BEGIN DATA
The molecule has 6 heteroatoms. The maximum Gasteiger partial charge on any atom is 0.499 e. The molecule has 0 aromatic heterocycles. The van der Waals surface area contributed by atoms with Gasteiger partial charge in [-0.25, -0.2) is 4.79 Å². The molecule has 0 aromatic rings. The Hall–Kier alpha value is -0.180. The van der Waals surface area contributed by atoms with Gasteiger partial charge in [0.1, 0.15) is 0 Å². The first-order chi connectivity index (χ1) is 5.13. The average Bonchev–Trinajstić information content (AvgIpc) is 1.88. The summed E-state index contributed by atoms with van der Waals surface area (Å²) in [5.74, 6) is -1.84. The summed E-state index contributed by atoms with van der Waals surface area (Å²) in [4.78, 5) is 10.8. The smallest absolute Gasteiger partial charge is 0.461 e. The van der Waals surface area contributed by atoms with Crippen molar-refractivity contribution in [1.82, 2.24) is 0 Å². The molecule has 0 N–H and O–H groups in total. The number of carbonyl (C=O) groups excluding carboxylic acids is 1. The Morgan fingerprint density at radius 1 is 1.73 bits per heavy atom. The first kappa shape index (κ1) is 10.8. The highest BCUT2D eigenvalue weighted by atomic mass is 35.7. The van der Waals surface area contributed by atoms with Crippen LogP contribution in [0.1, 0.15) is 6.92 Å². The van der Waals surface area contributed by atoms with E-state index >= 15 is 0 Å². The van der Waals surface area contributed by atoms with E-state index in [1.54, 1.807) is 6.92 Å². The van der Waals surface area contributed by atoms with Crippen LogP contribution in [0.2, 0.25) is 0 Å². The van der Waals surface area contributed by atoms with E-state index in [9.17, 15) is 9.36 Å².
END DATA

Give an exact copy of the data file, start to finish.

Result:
The molecule has 6 heteroatoms. The maximum Gasteiger partial charge on any atom is 0.499 e. The molecule has 0 aromatic heterocycles. The van der Waals surface area contributed by atoms with Gasteiger partial charge in [-0.25, -0.2) is 4.79 Å². The molecule has 0 aromatic rings. The Hall–Kier alpha value is -0.180. The van der Waals surface area contributed by atoms with Gasteiger partial charge in [0.1, 0.15) is 0 Å². The first-order chi connectivity index (χ1) is 5.13. The average Bonchev–Trinajstić information content (AvgIpc) is 1.88. The summed E-state index contributed by atoms with van der Waals surface area (Å²) in [5.74, 6) is -1.84. The summed E-state index contributed by atoms with van der Waals surface area (Å²) in [4.78, 5) is 10.8. The smallest absolute Gasteiger partial charge is 0.461 e. The van der Waals surface area contributed by atoms with Crippen molar-refractivity contribution in [1.82, 2.24) is 0 Å². The molecule has 0 N–H and O–H groups in total. The number of carbonyl (C=O) groups excluding carboxylic acids is 1. The Morgan fingerprint density at radius 1 is 1.73 bits per heavy atom. The first kappa shape index (κ1) is 10.8. The highest BCUT2D eigenvalue weighted by atomic mass is 35.7. The van der Waals surface area contributed by atoms with Crippen LogP contribution in [0.1, 0.15) is 6.92 Å². The van der Waals surface area contributed by atoms with E-state index >= 15 is 0 Å². The van der Waals surface area contributed by atoms with E-state index in [1.54, 1.807) is 6.92 Å². The van der Waals surface area contributed by atoms with Crippen LogP contribution in [0.2, 0.25) is 0 Å². The van der Waals surface area contributed by atoms with E-state index in [9.17, 15) is 9.36 Å².